For the final concerts of its 2012-13 season, the Cambridge Society for Early Music presented the ensemble Gut Reaction in a fascinating program of music from Venice from the 16th to 18th-centuries at the Salem Athenaeum on Saturday evening.
Gut Reaction is a new group, with four members of the Boston-based chamber orchestra A Far Cry (violinists Sarah Darling and Jesse Irons, violist Jason Fisher, and cellist Michael Unterman), playing on gut-strung period instruments joined by Seattle based harpsichordist (and CSEM Bodky Award laureate) Byron Schenkman. The group scoured stacks of music produced in Renaissance and Baroque Venice for works that complemented each other and assembled a program in the manner that great chefs design a banquet.
At the trade crossroads between Europe and the East, Venice was a rich melting pot where composers broke with the orthodoxy of Palestrina and Victoria, experimented with novel harmonies, instrumental combinations and forms, and created a;stile moderno (modern style, as heady and unpredictable as any 20th-century modernist movement), then distilled it into the early classical style. Gut Reaction offered a chronologically ordered survey of these developments, though they are so enamored of the intensity and expressivity of the; stile moderno that they opted to begin in this period for the first half, proceeding to the mid->18th century, early Classical style. Then after intermission, they jumped back to the Renaissance and moved forward again towards the same stile moderno which began the evening. The program also featured music from a range of Venetian backgrounds. Many of the composers had ties to San Marco, Venice’s basilica and a justly famous center of music making, but others drew from composers at Venice’s lesser hospitals and orphanages, and itinerant freelancers.
The audience started clapping when Darling and Schenkman walked into the performance area, though they had come out to tune Darling’s violin. Several minutes later, James Nicholson, president of CSEM, introduced the concert. Gut Reaction came out after that, with Irons taking the first violin, violinists and violist standing, and cellist seated. They began with music by Biagio Marini, a pioneer of violin technique who worked with Monteverdi at San Marco. The Balletto secondo and Passacaglia come from his Op. 22 of 1655. These works set the tone for much of the evening; the Balletto is a series of binary movements, alternating between slow and stately progressions and spiky, fast dances with lots of call-and-response exchanges between the strings. The Passacaglia started from a basic bass line chord progression, spiced up with choice chromaticisms. The variations featured increasingly elaborate embellishments by Mr. Irons, a few unexpected key shifts, and a radiant major key coda.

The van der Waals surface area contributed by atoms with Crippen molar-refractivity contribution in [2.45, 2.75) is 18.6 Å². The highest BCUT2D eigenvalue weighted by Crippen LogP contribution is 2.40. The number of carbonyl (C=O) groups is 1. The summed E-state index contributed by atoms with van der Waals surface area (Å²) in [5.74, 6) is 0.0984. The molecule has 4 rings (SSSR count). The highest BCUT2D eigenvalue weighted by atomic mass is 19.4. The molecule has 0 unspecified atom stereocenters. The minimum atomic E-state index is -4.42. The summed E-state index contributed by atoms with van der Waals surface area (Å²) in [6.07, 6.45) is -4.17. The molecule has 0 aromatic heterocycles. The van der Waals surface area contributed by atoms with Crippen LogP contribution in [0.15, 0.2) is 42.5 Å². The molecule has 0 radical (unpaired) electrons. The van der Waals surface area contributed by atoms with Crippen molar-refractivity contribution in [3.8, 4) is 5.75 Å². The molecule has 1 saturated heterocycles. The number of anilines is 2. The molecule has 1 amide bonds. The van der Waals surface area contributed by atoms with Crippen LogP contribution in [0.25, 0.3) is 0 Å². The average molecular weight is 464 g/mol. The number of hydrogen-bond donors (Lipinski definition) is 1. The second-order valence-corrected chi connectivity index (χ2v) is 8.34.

Darling spoke about the privilege of playing in the Salem Athenaeum, the main ground floor room of the Athenaeum’s book collection, where the audience was seated around the players in an intimate but resonant acoustic. The group resumed with music of Giovanni Legrenzi, an organist who rose through the musical hierarchy from outside the city, through two of the ospedale, and becoming maestro di cappella at San Marco in his last years. His Sonata quarta à 4, from the Op. 10 of 1673, had three fast movements, the outer ones contrapuntal, the central one homophonic, bookended with languid transitions. The group nimbly negotiated the mercurial shifts of mood and swift passagework.
The switch to the 18th-century was quite abrupt, with the Concerto for strings in E Minor, RV 134 of Antonio Vivaldi, the celebrated music director at Venice’s Ospedale della Pietà. The opening movement is one of Vivaldi’s quirkier ones, beginning with a fugue on a chromatic descending subject, moving through development as the subject recurs like a cantus firmus in one instrument after other, then exchanges in fast canon between two players. A long pedal point is held by the continuo cello and harpsichord, while the upper strings exchange a faster version of the theme, and it ends on a whisper. But in this and the subsequent walking Andante and contrapuntal Allegro, the whimsy of the stile moderno is gone. Darling commented on the transition, where the writing remains vital and spirited but “triangles become squares” and the stream of consciousness style becomes more predictable.